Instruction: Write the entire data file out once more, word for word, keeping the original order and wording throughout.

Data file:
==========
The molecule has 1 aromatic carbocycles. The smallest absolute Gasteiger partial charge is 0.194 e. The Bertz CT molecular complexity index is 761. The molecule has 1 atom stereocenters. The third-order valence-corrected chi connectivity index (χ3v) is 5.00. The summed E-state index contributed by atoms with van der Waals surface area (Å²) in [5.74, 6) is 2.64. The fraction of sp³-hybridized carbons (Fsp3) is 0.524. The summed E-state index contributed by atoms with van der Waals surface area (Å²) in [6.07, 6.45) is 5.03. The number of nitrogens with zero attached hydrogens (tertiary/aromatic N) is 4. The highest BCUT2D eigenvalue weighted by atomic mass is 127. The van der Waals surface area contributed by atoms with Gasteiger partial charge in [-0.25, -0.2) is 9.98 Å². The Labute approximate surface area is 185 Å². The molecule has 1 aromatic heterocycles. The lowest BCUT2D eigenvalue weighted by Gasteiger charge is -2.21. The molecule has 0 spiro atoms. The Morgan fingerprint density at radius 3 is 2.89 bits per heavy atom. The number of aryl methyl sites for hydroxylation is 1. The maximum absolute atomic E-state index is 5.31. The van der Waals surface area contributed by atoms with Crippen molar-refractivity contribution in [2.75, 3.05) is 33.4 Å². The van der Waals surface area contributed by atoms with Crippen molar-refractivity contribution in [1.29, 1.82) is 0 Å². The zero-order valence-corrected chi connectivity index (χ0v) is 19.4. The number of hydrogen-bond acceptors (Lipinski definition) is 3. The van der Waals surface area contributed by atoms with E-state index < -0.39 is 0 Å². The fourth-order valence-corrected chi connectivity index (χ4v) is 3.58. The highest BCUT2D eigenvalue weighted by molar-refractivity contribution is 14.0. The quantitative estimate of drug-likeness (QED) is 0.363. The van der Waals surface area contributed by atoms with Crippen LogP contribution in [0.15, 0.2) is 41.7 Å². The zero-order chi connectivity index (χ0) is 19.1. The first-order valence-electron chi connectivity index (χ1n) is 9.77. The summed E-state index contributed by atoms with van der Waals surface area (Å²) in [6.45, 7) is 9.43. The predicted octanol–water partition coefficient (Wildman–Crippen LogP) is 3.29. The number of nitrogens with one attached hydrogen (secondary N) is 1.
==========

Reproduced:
The molecule has 1 aromatic carbocycles. The smallest absolute Gasteiger partial charge is 0.194 e. The Bertz CT molecular complexity index is 761. The molecule has 1 atom stereocenters. The third-order valence-corrected chi connectivity index (χ3v) is 5.00. The summed E-state index contributed by atoms with van der Waals surface area (Å²) in [5.74, 6) is 2.64. The fraction of sp³-hybridized carbons (Fsp3) is 0.524. The summed E-state index contributed by atoms with van der Waals surface area (Å²) in [6.07, 6.45) is 5.03. The number of nitrogens with zero attached hydrogens (tertiary/aromatic N) is 4. The highest BCUT2D eigenvalue weighted by atomic mass is 127. The van der Waals surface area contributed by atoms with Gasteiger partial charge in [-0.25, -0.2) is 9.98 Å². The Labute approximate surface area is 185 Å². The molecule has 1 aromatic heterocycles. The lowest BCUT2D eigenvalue weighted by Gasteiger charge is -2.21. The molecule has 0 spiro atoms. The Morgan fingerprint density at radius 3 is 2.89 bits per heavy atom. The number of aryl methyl sites for hydroxylation is 1. The maximum absolute atomic E-state index is 5.31. The van der Waals surface area contributed by atoms with Crippen molar-refractivity contribution in [2.75, 3.05) is 33.4 Å². The van der Waals surface area contributed by atoms with Crippen molar-refractivity contribution in [1.29, 1.82) is 0 Å². The zero-order valence-corrected chi connectivity index (χ0v) is 19.4. The number of hydrogen-bond acceptors (Lipinski definition) is 3. The van der Waals surface area contributed by atoms with E-state index < -0.39 is 0 Å². The fourth-order valence-corrected chi connectivity index (χ4v) is 3.58. The highest BCUT2D eigenvalue weighted by molar-refractivity contribution is 14.0. The quantitative estimate of drug-likeness (QED) is 0.363. The van der Waals surface area contributed by atoms with Crippen LogP contribution in [0.15, 0.2) is 41.7 Å². The zero-order chi connectivity index (χ0) is 19.1. The first-order valence-electron chi connectivity index (χ1n) is 9.77. The summed E-state index contributed by atoms with van der Waals surface area (Å²) in [6.45, 7) is 9.43. The predicted octanol–water partition coefficient (Wildman–Crippen LogP) is 3.29. The number of nitrogens with one attached hydrogen (secondary N) is 1.